Bathroom GFCI wiring
July 3, 2010 9:59 AM   Subscribe

Our bathroom has a GFCI combo switch/socket where the switch is hooked up to the bathroom fan/light. It's wired downstream of another switch controlling the vanity fixture, and set up so that the socket is only hot when the switch is on. This makes it suboptimal for, say, charging an electric razor or toothbrush overnight, because that means leaving the fan on. What's the best way to change this?

From what I can tell, rewiring the socket so that it's not controlled by the switch means giving up the GFCI protection. If that's the case, is it smarter to hook up the fan to a standard switch, and add a new box upstream with a GFCI two-outlet socket? For extra credit, is there a better way still -- yes, YANMElectrician -- to consolidate the three electrical elements (bathroom light, bathroom fan, outlets) so that they all work independently and safely?
posted by holgate to Home & Garden (7 answers total)
Can you clarify your wiring situation? The only way I can parse your description is that you have a switch controlling your vanity fixture, which also controls your combo switch/outlet, which in turn controls your bathroom fan/light and is wired such that the outlet is controlled by the combo switch (i.e. in order for there to be power at the outlet, both your vanity fixture and your light/fan need to be on. However, that seems like a weird setup and doesn't really gybe with your second paragraph.

Can new wire be fished between these two boxes? Are you willing to open up the wall to add wiring?
posted by ssg at 10:58 AM on July 3, 2010

You could replace the breaker that feeds the bathroom circuit with a GFCI breaker. These breakers are quite expensive, depending on your panel a single pole 15A could be upwards of $100, a two pole (needed if you have a three wire circuit) can be a couple hundred dollars. This would give your entire bathroom circuit GFCI protection independent of the socket.

You'd have to run new switch wire to get everything to function independently. Shouldn't take more than a few hours but you'd need to repair your walls afterwards unless you get lucky and everything can be fished without cutting holes.

You could also add a second outlet to your bathroom tapped off a different circuit. For example if the rooms your bathroom shares a wall with have an outlet on the walls they share it is a fairly simple matter to tap into that outlet box from the bathroom side of the wall. I've done this once where the tapped outlet was behind the toilet (which is an awkward place for the new bathroom outlet) so in addition to the above toilet outlet we added another outlet two stud bays over which put the second outlet over the counter. When you are adding these boxes you only need to cut a box size hole in your wall. A special reno or old work box can then slide in to provide housing for your outlet and cover the hole in the wall.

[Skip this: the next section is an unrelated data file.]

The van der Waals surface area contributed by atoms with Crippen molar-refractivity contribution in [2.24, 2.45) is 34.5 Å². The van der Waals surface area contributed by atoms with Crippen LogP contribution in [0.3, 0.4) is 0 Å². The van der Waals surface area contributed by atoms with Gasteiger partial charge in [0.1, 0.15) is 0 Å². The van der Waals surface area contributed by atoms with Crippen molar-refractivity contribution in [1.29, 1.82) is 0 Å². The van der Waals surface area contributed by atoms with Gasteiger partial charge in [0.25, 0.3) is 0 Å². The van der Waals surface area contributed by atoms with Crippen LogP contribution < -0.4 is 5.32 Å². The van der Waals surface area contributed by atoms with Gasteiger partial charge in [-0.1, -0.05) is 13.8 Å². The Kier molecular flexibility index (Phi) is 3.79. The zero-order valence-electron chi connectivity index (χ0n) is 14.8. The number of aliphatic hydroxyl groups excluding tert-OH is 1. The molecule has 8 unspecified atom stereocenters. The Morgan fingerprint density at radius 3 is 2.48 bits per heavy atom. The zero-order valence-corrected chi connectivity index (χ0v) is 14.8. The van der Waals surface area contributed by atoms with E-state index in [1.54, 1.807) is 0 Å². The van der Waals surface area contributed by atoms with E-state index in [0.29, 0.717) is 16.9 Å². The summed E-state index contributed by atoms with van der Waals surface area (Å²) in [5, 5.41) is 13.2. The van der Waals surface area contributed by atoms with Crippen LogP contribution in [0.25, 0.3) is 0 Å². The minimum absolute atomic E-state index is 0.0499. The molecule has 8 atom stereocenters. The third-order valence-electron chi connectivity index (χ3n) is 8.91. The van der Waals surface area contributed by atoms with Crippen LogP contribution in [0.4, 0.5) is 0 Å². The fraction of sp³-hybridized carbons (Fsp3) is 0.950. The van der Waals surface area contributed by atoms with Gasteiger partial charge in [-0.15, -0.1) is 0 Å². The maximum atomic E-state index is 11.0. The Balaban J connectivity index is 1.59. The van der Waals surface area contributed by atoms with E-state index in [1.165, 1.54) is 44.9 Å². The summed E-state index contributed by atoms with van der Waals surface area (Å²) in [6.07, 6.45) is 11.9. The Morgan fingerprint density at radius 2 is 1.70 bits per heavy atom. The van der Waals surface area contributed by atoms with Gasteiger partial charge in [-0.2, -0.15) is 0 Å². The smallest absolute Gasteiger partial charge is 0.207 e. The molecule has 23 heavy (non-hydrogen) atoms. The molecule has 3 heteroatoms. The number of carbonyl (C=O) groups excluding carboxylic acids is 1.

posted by Mitheral at 11:13 AM on July 3, 2010

Sure. The vanity switch is physically located directly above the combo: the power wiring runs into and out of its box, along with the wiring for the vanity fixture. The power runs down to the combo box through a single short length of NM-B cable. The two switches work independently, so you can have the vanity off but the fan on and vice versa. The wiring for the fan comes out of the combo box and back up towards the attic.

Access to the boxes isn't a problem (they're near a recess cut for a medicine cabinet) nor is opening up the wall further.
posted by holgate at 11:24 AM on July 3, 2010

I think I understand what you have and what you want, but no promises. OK, so why not put a normal dual outlet with GFCI in the bottom box, and run a wire from that to a dual switch in the top box for the fan and the light?

This gives you two GFCI protected outlets along with a switch for both your fan and light that don't turn anything else off.
posted by Kid Charlemagne at 12:16 PM on July 3, 2010

If you have easy access, then you can do as Kid Charlemagne suggests. You'll need to move the fan cable to the upper box and add another short cable between the two boxes if you want both the vanity and the fan to be GFCI protected (as I understand it, your fan is currently GFCI protected, while your vanity is not).
posted by ssg at 2:01 PM on July 3, 2010

That's right, ssg. Would it make sense to re-route the hot wiring into the lower box and a GFCI dual-outlet, then connect the vanity and fan downstream from it on the load side? Or perhaps add a new box for the outlet, move the light switch to the lower box and use the upper box to extend the live wiring with wirenuts and tape?

Scanning through other online discussions suggests that the light and fan switches don't need to be GFCI-protected -- the fan isn't directly above the shower, which is apparently the determinator for code and safety. Is it worth it?
posted by holgate at 6:35 PM on July 3, 2010

Would it make sense to re-route the hot wiring into the lower box and a GFCI dual-outlet, then connect the vanity and fan downstream from it on the load side?

Yes, that would be it. Of course, it would be easier to put the outlet in the upper box, but that doesn't make any sense because you'll have cords dangling over the switch.

If you decide that your fan doesn't need to be GFCI protected, then your task is much easier: just re-wire the connections to the combo unit. You want diagram A in the instructions.
posted by ssg at 3:11 AM on July 4, 2010

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